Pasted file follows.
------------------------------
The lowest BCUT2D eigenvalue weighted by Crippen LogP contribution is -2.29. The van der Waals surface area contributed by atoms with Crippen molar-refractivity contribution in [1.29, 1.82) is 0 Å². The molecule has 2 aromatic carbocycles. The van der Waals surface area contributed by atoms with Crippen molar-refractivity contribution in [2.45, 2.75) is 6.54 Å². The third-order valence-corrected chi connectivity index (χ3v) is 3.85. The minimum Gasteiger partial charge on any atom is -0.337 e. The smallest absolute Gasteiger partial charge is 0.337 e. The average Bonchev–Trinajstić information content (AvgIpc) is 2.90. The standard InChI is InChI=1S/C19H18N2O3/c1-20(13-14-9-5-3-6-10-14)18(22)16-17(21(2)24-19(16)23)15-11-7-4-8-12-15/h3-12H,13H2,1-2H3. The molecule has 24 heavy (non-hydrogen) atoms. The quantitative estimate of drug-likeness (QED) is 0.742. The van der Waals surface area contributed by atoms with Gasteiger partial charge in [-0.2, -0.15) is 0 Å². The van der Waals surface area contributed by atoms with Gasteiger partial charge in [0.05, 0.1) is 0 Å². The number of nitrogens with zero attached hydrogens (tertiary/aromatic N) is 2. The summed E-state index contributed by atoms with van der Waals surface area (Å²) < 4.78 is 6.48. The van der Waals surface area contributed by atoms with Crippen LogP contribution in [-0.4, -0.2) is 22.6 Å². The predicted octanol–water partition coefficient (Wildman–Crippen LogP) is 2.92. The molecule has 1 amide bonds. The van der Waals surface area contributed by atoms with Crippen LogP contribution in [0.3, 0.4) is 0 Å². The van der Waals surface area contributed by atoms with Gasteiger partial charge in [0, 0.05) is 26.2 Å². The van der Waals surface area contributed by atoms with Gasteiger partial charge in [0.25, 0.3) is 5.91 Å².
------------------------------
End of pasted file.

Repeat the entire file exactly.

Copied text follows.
The lowest BCUT2D eigenvalue weighted by Crippen LogP contribution is -2.29. The van der Waals surface area contributed by atoms with Crippen molar-refractivity contribution in [1.29, 1.82) is 0 Å². The molecule has 2 aromatic carbocycles. The van der Waals surface area contributed by atoms with Crippen molar-refractivity contribution in [2.45, 2.75) is 6.54 Å². The third-order valence-corrected chi connectivity index (χ3v) is 3.85. The minimum Gasteiger partial charge on any atom is -0.337 e. The smallest absolute Gasteiger partial charge is 0.337 e. The average Bonchev–Trinajstić information content (AvgIpc) is 2.90. The standard InChI is InChI=1S/C19H18N2O3/c1-20(13-14-9-5-3-6-10-14)18(22)16-17(21(2)24-19(16)23)15-11-7-4-8-12-15/h3-12H,13H2,1-2H3. The molecule has 24 heavy (non-hydrogen) atoms. The quantitative estimate of drug-likeness (QED) is 0.742. The van der Waals surface area contributed by atoms with Gasteiger partial charge in [-0.2, -0.15) is 0 Å². The van der Waals surface area contributed by atoms with Gasteiger partial charge in [0.05, 0.1) is 0 Å². The number of nitrogens with zero attached hydrogens (tertiary/aromatic N) is 2. The summed E-state index contributed by atoms with van der Waals surface area (Å²) < 4.78 is 6.48. The van der Waals surface area contributed by atoms with Crippen LogP contribution in [-0.4, -0.2) is 22.6 Å². The predicted octanol–water partition coefficient (Wildman–Crippen LogP) is 2.92. The molecule has 1 amide bonds. The van der Waals surface area contributed by atoms with Crippen LogP contribution in [0.3, 0.4) is 0 Å². The van der Waals surface area contributed by atoms with Gasteiger partial charge in [0, 0.05) is 26.2 Å². The van der Waals surface area contributed by atoms with Gasteiger partial charge in [0.25, 0.3) is 5.91 Å².